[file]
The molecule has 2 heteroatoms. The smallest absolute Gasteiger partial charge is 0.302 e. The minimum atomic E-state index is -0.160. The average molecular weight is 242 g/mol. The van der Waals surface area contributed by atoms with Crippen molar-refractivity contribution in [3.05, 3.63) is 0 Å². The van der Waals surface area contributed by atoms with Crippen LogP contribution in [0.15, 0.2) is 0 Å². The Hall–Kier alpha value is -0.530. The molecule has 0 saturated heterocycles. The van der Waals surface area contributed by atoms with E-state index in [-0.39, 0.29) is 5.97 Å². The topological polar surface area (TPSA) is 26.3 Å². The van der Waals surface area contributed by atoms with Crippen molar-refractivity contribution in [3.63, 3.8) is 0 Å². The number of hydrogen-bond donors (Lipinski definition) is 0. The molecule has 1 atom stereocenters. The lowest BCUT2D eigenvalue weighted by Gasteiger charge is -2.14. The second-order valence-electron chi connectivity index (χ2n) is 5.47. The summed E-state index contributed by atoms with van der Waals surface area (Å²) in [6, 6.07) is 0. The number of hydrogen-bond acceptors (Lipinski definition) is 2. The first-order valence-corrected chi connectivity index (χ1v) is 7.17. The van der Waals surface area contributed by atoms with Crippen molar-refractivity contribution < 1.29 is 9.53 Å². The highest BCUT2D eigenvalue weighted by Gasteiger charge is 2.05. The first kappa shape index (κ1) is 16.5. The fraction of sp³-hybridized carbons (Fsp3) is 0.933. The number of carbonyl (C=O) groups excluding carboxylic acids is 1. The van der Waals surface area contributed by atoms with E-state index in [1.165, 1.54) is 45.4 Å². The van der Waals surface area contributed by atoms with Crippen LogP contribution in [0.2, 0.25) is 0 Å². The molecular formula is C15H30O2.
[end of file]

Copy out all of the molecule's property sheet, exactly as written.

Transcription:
The molecule has 2 heteroatoms. The smallest absolute Gasteiger partial charge is 0.302 e. The minimum atomic E-state index is -0.160. The average molecular weight is 242 g/mol. The van der Waals surface area contributed by atoms with Crippen molar-refractivity contribution in [3.05, 3.63) is 0 Å². The van der Waals surface area contributed by atoms with Crippen LogP contribution in [0.15, 0.2) is 0 Å². The Hall–Kier alpha value is -0.530. The molecule has 0 saturated heterocycles. The van der Waals surface area contributed by atoms with E-state index in [-0.39, 0.29) is 5.97 Å². The topological polar surface area (TPSA) is 26.3 Å². The van der Waals surface area contributed by atoms with Crippen molar-refractivity contribution in [3.63, 3.8) is 0 Å². The number of hydrogen-bond donors (Lipinski definition) is 0. The molecule has 1 atom stereocenters. The lowest BCUT2D eigenvalue weighted by Gasteiger charge is -2.14. The second-order valence-electron chi connectivity index (χ2n) is 5.47. The summed E-state index contributed by atoms with van der Waals surface area (Å²) in [6, 6.07) is 0. The number of hydrogen-bond acceptors (Lipinski definition) is 2. The first-order valence-corrected chi connectivity index (χ1v) is 7.17. The van der Waals surface area contributed by atoms with Crippen molar-refractivity contribution < 1.29 is 9.53 Å². The highest BCUT2D eigenvalue weighted by Gasteiger charge is 2.05. The first kappa shape index (κ1) is 16.5. The fraction of sp³-hybridized carbons (Fsp3) is 0.933. The number of carbonyl (C=O) groups excluding carboxylic acids is 1. The van der Waals surface area contributed by atoms with E-state index in [1.165, 1.54) is 45.4 Å². The van der Waals surface area contributed by atoms with Crippen LogP contribution in [0.2, 0.25) is 0 Å². The molecular formula is C15H30O2.